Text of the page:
“The 9-h survival of SARS-CoV-2 on human skin may increase the risk of contact transmission in comparison with the influenza A virus, thus accelerating the pandemic. Proper hand hygiene is important to prevent the spread of SARS-CoV-2 infections,” the researchers conclude.
The novel coronavirus most often spreads through droplets or aerosols but it’s still not clear how big of a role contaminated surfaces play in transmitting the virus. According to a new study, at least one such surface is more important than we thought: the human skin.
A team of researchers from the Kyoto Prefectural University of Medicine in Japan found that the novel coronavirus SARS-CoV-2 can survive for up to 9 hours on the skin, compared to just 2 hours for the influenza virus.
The good news is that the application of a disinfectant with 80% alcohol content inactivated the viruses within 15 seconds. Previous studies have thoroughly shown that soap is equally efficient. According to the researchers, this goes to show just how important washing really is.
“This study shows that SARS-CoV-2 may have a higher risk of contact transmission than [influenza A virus] because the first is much more stable on human skin than the former. These findings support the hypothesis that proper hand hygiene is important for the prevention of the spread of SARS-CoV-2.”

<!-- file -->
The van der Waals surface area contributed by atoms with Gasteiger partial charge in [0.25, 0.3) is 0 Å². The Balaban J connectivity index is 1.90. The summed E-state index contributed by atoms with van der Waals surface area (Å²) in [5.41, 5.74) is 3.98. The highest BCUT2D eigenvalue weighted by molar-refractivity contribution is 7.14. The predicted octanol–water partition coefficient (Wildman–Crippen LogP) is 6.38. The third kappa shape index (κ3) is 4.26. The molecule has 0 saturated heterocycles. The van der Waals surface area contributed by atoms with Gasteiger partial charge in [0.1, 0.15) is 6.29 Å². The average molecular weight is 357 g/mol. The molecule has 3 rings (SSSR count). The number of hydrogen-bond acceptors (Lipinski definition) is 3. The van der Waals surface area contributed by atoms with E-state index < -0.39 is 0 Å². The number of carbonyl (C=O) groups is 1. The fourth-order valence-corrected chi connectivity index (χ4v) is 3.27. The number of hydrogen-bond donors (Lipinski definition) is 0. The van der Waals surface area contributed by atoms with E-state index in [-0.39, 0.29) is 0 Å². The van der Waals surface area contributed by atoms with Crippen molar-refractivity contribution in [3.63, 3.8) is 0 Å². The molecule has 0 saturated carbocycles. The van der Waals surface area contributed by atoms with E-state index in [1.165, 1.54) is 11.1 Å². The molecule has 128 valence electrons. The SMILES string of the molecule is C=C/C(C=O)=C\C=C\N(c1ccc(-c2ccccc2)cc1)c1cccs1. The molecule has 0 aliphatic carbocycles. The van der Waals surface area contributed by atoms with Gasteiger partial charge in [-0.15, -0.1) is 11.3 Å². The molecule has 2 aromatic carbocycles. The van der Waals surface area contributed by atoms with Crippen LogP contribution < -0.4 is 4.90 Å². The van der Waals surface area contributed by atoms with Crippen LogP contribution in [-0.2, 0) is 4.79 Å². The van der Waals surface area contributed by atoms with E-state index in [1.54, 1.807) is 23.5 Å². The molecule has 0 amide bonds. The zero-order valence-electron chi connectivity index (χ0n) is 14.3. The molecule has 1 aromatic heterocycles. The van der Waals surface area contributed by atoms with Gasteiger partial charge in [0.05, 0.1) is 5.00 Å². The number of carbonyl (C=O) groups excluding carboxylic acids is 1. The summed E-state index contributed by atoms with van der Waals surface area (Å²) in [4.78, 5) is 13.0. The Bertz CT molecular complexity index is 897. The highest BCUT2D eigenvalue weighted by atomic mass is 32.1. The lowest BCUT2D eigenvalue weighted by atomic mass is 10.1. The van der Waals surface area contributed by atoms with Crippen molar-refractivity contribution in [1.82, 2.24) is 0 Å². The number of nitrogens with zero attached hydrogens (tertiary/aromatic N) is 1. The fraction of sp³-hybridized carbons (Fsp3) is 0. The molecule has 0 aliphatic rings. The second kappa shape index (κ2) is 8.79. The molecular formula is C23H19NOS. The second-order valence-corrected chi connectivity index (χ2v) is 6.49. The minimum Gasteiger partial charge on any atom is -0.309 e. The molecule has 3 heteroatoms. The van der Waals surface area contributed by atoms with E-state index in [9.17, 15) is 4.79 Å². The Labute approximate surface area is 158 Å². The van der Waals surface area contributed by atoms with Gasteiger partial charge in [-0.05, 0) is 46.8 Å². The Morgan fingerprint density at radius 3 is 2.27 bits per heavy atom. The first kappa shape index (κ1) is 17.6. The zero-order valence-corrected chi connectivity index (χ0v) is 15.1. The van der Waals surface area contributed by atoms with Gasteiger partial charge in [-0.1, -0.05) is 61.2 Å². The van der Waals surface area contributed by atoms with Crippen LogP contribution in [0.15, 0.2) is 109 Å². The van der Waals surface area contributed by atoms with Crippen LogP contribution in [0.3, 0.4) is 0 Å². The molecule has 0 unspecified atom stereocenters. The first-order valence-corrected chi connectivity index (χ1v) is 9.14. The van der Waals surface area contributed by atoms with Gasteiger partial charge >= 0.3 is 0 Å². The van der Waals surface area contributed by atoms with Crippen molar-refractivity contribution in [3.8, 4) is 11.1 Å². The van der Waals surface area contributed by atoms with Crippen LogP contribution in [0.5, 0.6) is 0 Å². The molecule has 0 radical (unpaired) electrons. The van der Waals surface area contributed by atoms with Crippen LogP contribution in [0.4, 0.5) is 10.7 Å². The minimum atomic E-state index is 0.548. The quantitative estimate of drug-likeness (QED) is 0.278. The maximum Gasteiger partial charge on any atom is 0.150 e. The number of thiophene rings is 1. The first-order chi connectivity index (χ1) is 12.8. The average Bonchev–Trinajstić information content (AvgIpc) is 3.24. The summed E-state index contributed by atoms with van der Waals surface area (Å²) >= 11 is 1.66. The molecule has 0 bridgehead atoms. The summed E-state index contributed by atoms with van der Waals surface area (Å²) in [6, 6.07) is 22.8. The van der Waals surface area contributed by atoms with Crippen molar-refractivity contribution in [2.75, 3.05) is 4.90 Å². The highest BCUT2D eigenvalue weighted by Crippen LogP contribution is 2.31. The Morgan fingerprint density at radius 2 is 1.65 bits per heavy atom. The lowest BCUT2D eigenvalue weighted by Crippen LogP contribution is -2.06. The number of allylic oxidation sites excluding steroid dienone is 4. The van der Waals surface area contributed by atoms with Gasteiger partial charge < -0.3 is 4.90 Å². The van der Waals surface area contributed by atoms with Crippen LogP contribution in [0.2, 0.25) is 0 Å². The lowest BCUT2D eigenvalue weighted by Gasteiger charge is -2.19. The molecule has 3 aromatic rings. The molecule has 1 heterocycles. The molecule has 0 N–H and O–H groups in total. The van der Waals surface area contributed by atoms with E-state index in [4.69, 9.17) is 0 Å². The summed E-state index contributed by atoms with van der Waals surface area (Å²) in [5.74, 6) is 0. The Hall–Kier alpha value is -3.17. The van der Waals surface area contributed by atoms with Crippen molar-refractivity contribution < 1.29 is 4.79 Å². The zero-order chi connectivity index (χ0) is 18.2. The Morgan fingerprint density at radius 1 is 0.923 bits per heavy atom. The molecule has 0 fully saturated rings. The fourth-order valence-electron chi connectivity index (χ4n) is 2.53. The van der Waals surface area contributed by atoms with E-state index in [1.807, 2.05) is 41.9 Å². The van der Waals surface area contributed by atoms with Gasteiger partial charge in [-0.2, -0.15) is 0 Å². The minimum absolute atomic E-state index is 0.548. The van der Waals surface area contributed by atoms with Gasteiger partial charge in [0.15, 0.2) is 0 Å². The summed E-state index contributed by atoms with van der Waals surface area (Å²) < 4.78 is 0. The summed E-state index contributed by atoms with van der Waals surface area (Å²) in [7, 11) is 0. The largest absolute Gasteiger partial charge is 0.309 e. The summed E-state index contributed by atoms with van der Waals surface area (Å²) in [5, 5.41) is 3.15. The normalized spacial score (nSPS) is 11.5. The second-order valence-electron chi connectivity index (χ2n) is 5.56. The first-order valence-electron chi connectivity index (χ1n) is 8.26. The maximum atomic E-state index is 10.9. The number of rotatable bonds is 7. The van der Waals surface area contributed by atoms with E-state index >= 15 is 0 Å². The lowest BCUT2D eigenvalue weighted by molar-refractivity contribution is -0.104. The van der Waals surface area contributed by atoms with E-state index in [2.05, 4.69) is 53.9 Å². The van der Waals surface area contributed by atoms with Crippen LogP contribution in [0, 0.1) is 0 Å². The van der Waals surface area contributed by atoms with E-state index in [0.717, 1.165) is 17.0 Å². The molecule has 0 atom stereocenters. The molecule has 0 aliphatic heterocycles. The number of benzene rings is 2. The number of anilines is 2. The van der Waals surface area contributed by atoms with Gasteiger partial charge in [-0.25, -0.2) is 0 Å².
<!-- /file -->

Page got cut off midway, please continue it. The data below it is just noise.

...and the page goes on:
“Thus, this study may contribute to the development of better control strategies in the context of COVID-19 to prevent the occurrence of the second or third waves of this pandemic.”
If the virus simply remains on your skin, it can’t enter your body — but your eyes and mouth are areas where the virus can actually enter your body. Every time you touch your face, you’re essentially providing a pathway for all pathogens (not just SARS-CoV-2) to enter your body.
We still don’t know much about the infectious dose (how much of the virus it takes to make you sick), but given that most people touch their faces a dozen times an hour, it seems very likely that dirty hands are an important vector of transmission.
It’s almost impossible to trace individual infections to a singular transmission mode, which is why this type of study is quite important. For now, our best tools to prevent viral transmission are distancing, face masks, and hand hygiene.
The study “Survival of SARS-CoV-2 and influenza virus on the human skin: Importance of hand hygiene in COVID-19” has been published in Clinical Infectious Diseases.